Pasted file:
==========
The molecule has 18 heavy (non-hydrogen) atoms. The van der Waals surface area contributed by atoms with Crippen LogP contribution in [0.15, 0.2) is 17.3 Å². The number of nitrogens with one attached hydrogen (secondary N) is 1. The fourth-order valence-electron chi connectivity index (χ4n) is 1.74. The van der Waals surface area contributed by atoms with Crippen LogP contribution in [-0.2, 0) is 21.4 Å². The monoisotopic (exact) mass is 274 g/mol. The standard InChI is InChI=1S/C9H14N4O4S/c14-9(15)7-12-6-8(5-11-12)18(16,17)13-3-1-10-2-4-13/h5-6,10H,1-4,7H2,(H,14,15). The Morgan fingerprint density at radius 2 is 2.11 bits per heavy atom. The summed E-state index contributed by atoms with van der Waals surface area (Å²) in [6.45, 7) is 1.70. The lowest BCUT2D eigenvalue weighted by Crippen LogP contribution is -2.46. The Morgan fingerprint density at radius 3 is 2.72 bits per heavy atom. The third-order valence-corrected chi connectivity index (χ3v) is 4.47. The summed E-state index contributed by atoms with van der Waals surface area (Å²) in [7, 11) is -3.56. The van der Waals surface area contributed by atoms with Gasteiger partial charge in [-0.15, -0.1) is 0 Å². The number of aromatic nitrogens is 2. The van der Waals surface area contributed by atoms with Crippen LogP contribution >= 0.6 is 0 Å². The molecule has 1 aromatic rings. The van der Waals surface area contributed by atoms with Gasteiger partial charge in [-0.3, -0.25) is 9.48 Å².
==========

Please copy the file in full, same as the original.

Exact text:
The molecule has 18 heavy (non-hydrogen) atoms. The van der Waals surface area contributed by atoms with Crippen LogP contribution in [0.15, 0.2) is 17.3 Å². The number of nitrogens with one attached hydrogen (secondary N) is 1. The fourth-order valence-electron chi connectivity index (χ4n) is 1.74. The van der Waals surface area contributed by atoms with Crippen LogP contribution in [-0.2, 0) is 21.4 Å². The monoisotopic (exact) mass is 274 g/mol. The standard InChI is InChI=1S/C9H14N4O4S/c14-9(15)7-12-6-8(5-11-12)18(16,17)13-3-1-10-2-4-13/h5-6,10H,1-4,7H2,(H,14,15). The Morgan fingerprint density at radius 2 is 2.11 bits per heavy atom. The summed E-state index contributed by atoms with van der Waals surface area (Å²) in [6.45, 7) is 1.70. The lowest BCUT2D eigenvalue weighted by Crippen LogP contribution is -2.46. The Morgan fingerprint density at radius 3 is 2.72 bits per heavy atom. The third-order valence-corrected chi connectivity index (χ3v) is 4.47. The summed E-state index contributed by atoms with van der Waals surface area (Å²) in [7, 11) is -3.56. The van der Waals surface area contributed by atoms with Gasteiger partial charge in [-0.15, -0.1) is 0 Å². The number of aromatic nitrogens is 2. The van der Waals surface area contributed by atoms with Crippen LogP contribution >= 0.6 is 0 Å². The molecule has 1 aromatic rings. The van der Waals surface area contributed by atoms with Gasteiger partial charge in [-0.3, -0.25) is 9.48 Å².